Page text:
Controlled Burns Help Forest Service Fight Fire With Fire
Posted February 21, 2002
DURHAM, N.C. — Dry weather can lead to concerns about wildfires. It is also one of the best times to fight forest fires before they start.
A big cloud of smoke above Durham County Thursday was the result of a controlled burn at Camp Butner.
"Well, there is that old adage, fight fire with fire. If ever it was true, this is where we use fire as a tool to help manage the fuel loads or manage the wildlife," said Carl Johnson of the
North Carolina Forest Service
There has always been a positive relationship between forest and fire.
"The way it is now, we have so many homes built in areas where you can't just let a lighting strike burn and let it burn off the way it would have hundreds of years ago. Now we have to choose the weather windows and burn it just right so there is as little damage as possible," Johnson said.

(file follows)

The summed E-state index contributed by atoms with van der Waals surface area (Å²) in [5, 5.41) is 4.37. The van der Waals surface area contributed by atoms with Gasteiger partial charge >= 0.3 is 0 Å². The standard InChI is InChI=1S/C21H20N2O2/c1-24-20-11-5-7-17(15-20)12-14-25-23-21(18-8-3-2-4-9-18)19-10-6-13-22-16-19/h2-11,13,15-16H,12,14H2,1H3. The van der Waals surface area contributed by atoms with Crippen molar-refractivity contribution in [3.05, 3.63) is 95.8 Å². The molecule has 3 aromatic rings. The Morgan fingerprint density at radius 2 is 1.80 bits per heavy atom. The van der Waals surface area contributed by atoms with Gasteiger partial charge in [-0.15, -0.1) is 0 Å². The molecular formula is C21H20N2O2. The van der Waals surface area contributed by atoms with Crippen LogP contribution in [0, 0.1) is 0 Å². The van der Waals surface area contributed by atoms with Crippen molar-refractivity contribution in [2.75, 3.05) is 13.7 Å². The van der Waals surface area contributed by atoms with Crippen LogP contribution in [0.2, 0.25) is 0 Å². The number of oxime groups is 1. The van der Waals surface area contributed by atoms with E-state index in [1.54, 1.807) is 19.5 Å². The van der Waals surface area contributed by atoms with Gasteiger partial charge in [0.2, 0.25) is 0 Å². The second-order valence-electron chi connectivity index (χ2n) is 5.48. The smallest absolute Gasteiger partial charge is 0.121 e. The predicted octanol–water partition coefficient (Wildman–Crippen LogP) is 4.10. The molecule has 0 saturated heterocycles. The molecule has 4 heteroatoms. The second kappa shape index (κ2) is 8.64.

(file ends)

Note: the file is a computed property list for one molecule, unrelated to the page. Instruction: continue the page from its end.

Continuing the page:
A controlled burn at Camp Butner Thursday was the final exam for one member of the forest service. Bill Swartley had his first assignment as burn boss.
"Well, as burn boss, my first and foremost responsibility is the safety of the crew," he said.
The second is having a good burn. The target was National Guard land at Camp Butner, a training base for the Guard.
"Today we are doing about 290 acres, yesterday we did about 250. Typically we try to do about 500 to 1,000 acres a year," said Alisa Dickson, manager of Natural Resources for Timber and Wildlife.
"You can put a little smoke in the air now or have a lot when you have a wildfire," Johnson said.
The Forest Service helps land owners, farmers, and others with management of their timber, including prescribed burns like the one at Camp Butner.